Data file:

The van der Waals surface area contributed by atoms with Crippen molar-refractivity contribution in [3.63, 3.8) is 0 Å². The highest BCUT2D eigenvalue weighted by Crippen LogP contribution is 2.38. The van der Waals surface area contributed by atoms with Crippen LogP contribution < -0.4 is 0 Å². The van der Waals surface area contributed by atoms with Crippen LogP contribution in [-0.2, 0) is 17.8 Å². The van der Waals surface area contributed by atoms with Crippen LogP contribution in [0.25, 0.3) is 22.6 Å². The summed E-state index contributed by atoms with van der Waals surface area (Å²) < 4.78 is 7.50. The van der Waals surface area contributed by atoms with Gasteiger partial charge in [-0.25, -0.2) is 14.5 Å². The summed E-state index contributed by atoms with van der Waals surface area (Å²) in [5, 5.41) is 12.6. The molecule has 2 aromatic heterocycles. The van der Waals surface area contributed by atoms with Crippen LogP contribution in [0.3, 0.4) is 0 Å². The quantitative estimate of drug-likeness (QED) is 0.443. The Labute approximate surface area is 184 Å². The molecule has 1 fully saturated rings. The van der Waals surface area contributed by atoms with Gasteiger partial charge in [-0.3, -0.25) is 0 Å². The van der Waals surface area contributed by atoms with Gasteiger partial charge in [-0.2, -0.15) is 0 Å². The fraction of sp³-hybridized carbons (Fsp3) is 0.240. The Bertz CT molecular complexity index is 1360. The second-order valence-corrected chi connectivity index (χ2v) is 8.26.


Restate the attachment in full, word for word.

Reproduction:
The van der Waals surface area contributed by atoms with Crippen molar-refractivity contribution in [3.63, 3.8) is 0 Å². The highest BCUT2D eigenvalue weighted by Crippen LogP contribution is 2.38. The van der Waals surface area contributed by atoms with Crippen LogP contribution < -0.4 is 0 Å². The van der Waals surface area contributed by atoms with Crippen LogP contribution in [-0.2, 0) is 17.8 Å². The van der Waals surface area contributed by atoms with Crippen LogP contribution in [0.25, 0.3) is 22.6 Å². The summed E-state index contributed by atoms with van der Waals surface area (Å²) < 4.78 is 7.50. The van der Waals surface area contributed by atoms with Gasteiger partial charge in [-0.25, -0.2) is 14.5 Å². The summed E-state index contributed by atoms with van der Waals surface area (Å²) in [5, 5.41) is 12.6. The molecule has 2 aromatic heterocycles. The van der Waals surface area contributed by atoms with Crippen LogP contribution in [0.3, 0.4) is 0 Å². The quantitative estimate of drug-likeness (QED) is 0.443. The Labute approximate surface area is 184 Å². The molecule has 1 fully saturated rings. The van der Waals surface area contributed by atoms with Gasteiger partial charge in [-0.3, -0.25) is 0 Å². The van der Waals surface area contributed by atoms with Gasteiger partial charge in [-0.2, -0.15) is 0 Å². The fraction of sp³-hybridized carbons (Fsp3) is 0.240. The Bertz CT molecular complexity index is 1360. The second-order valence-corrected chi connectivity index (χ2v) is 8.26.